Morristown man charged with federal wire fraud and conspiracy in $19 million fraud case
BUFFALO — A Morristown man has been indicted on multiple felony counts by a federal grand jury.
According to U.S. Attorney Trini E. Ross, Darin R. Pastor, 51, has been indicted with conspiracy to commit wire fraud and securities fraud, securities fraud, and wire fraud.The charges carry a maximum penalty of 25 years in prison, according to a Department of Justice press release.
Pastor is also charged with engaging in monetary transactions with criminally derived property and conspiracy to defraud the United States, the release states.
According to Assistant U.S. Attorney Paul E. Bonanno, who is handling the case, Pastor obtained ownership and control of a publicly traded company named Creative App Solutions, Inc. in Sept. 2013.
Creative App Solutions, Inc.’s stocks were registered with the United States Securities and Exchange Commission, according to the press release.
According to the release, from Sept. 2013, through March 2017, approximately 95 investors purchased Capstone stock in private placement offerings for approximately $19 million.
The release goes on further, saying Pastor and his partner Halford W. Johnson, 59, who was also indicted on the same charges, “fraudulently represented to investors and potential investors that Pastor had substantial personal wealth, and that Capstone was engaged in lucrative investments, such as gold, equity, and livestock deals, which would generate enormous profits for the investors.”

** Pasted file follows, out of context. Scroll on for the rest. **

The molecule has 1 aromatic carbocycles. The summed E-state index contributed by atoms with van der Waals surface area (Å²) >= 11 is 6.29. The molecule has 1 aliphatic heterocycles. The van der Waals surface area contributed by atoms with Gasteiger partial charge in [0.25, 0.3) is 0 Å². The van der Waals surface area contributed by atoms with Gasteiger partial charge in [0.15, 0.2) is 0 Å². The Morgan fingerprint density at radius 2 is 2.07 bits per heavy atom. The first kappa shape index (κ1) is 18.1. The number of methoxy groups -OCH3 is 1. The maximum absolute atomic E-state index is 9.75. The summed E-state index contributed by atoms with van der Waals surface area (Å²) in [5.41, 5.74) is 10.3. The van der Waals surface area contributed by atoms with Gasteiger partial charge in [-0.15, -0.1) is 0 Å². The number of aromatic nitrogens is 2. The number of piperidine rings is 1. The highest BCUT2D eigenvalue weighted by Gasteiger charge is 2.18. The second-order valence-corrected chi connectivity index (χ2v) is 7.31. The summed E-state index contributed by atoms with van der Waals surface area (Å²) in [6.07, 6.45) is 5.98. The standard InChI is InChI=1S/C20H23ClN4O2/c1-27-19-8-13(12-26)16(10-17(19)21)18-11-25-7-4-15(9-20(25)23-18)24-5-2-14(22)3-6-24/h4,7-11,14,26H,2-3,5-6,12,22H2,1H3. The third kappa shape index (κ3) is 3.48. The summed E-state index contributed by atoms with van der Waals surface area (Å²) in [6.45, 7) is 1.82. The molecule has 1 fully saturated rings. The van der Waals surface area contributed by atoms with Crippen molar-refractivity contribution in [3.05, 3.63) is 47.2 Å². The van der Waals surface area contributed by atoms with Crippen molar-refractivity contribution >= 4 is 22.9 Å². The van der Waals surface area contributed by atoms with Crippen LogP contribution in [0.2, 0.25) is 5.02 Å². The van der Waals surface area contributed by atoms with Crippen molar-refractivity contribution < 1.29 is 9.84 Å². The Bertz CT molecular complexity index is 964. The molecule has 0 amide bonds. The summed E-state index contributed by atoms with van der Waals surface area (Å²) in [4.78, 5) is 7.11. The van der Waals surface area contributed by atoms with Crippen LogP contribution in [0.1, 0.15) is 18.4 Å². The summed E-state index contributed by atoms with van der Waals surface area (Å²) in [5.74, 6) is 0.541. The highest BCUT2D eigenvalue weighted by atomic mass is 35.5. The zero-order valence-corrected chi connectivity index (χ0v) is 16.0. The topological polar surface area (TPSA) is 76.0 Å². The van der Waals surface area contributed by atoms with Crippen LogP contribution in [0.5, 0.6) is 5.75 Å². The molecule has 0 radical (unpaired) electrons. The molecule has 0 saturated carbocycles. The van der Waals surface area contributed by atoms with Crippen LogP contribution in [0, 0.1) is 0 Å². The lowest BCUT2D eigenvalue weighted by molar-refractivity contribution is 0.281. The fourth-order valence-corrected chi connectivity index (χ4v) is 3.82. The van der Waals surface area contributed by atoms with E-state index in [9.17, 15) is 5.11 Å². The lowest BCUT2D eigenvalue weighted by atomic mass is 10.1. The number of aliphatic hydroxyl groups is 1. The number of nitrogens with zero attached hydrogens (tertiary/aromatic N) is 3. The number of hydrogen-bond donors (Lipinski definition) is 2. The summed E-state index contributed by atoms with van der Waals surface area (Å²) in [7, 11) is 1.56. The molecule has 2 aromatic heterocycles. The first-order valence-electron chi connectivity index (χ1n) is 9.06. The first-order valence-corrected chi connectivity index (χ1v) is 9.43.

Pastor and Johnson allegedly “maintained an online Wikipedia page for Pastor that misrepresented his net worth, and in soliciting investments in Capstone, encouraged potential investors to research Pastor online,” according to the release.
According to the Justice Department, Pastor actually had a negligible net worth and was millions of dollars in debt.
Justice Department officials say millions of dollars were used to pay for Pastor’s personal expenses and to fund a lavish lifestyle for himself and his wife, which included:
• $1.5 million to purchase a house in Clarence, New York;
• $738,000 to purchase a house in Florida for a relative of Pastor;
• $294,640 for jewelry;
• $118,000 for Pastor’s 2013 destination wedding in St. Barts;
• $95,000 for furniture for Pastor’s rented home in California;
• $57,000 for clothing from a high-end men’s clothing store in Amherst, NY;
• $56,000 for child support payments to Pastor’s ex-wife;
• $55,000 for tooth veneers for Pastor and his wife; and
• $52,000 for motor vehicles.
Officials also say that in April 2017 Capstone offered to buy back shares of Capstone stock from its investors. Pastor and Johnson represented to investors that if they sold their Capstone shares back to the company, Capstone would pay them at least four times the amount the investors had paid for the stock by December 31, 2017.
According to officials, 94 investors accepted the offer and returned their shares to the company. None of the investors who sold their stocks back received payment from Capstone by the December 31, 2017 deadline.
Between Feb. and April 2018, Capstone made partial payments to investors who never received the full amounts promised from the stock buyback agreements.
The indictment comes following an investigation by the Federal Bureau of Investigation, under the direction of Special Agent-in-Charge Stephen Belongia and the and the Internal Revenue Service, Criminal Investigation Division, under the direction of Special Agent-In-Charge Thomas Fattorusso.
Pastor and Johnson were arraigned by U.S. Magistrate Judge Michael J. Roemer and released on conditions.